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Continuum hypothesis

From Simple English Wikipedia, the free encyclopedia

The continuum hypothesis is a hypothesis on continuum that there is no set that is both bigger than that of the natural numbers and smaller than that of the real numbers. Georg Cantor stated this hypothesis in 1877.

There are infinitely many natural numbers, the cardinality of the set of natural numbers is infinite. This is also true for the set of real numbers, but there are more real numbers than natural numbers. We say that the natural numbers have infinite cardinality and the real numbers have infinite cardinality, but the cardinality of the real numbers is greater than the cardinality of the natural numbers.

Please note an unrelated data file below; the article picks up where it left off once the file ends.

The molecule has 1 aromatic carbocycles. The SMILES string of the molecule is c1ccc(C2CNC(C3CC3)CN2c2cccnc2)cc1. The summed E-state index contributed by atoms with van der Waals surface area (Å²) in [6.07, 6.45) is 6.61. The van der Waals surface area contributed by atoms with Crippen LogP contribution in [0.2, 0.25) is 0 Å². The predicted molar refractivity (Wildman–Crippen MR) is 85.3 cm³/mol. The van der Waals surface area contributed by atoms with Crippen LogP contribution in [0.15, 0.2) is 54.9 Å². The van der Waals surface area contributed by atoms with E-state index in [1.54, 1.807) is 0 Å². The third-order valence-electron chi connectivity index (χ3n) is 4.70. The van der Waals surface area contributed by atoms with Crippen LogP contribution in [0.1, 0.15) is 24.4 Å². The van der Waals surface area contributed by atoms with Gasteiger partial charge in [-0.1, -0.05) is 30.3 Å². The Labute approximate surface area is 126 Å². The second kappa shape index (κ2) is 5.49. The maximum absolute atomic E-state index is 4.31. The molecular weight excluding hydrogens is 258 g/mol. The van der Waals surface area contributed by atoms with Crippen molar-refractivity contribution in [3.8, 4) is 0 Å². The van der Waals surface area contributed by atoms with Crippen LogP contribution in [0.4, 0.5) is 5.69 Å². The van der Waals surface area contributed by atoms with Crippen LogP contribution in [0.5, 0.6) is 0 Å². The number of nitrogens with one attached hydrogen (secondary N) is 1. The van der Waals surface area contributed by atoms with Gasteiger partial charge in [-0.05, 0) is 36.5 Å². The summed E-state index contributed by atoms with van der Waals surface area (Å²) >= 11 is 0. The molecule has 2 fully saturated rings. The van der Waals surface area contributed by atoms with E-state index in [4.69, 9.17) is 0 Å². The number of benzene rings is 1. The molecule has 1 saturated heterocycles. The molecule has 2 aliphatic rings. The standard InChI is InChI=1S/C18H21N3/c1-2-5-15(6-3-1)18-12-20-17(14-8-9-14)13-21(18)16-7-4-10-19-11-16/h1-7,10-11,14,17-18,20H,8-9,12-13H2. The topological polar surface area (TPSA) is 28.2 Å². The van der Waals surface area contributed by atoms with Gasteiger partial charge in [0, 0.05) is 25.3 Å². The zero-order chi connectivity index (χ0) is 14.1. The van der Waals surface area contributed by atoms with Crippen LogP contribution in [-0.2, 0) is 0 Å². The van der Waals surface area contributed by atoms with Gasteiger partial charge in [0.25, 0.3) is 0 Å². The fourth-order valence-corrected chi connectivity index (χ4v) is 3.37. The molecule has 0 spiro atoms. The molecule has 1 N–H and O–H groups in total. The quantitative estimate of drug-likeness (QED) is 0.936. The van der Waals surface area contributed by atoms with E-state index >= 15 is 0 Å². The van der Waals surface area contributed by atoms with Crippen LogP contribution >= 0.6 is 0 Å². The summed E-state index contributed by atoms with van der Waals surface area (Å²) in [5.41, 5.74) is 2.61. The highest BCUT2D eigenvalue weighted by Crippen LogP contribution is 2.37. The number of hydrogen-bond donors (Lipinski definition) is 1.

This hypothesis is the first problem on the list of 23 problems David Hilbert published in 1900. Kurt Gödel showed in 1939, that the hypothesis cannot be falsified using Zermelo–Fraenkel set theory. The Zermelo–Fraenkel set theory is the set theory commonly used in mathematics. Paul Cohen showed in the 1960s that the Zermelo-Fraenkel set theory cannot be used to prove the continuum hypothesis, either. For this, Cohen was awarded the Fields Medal.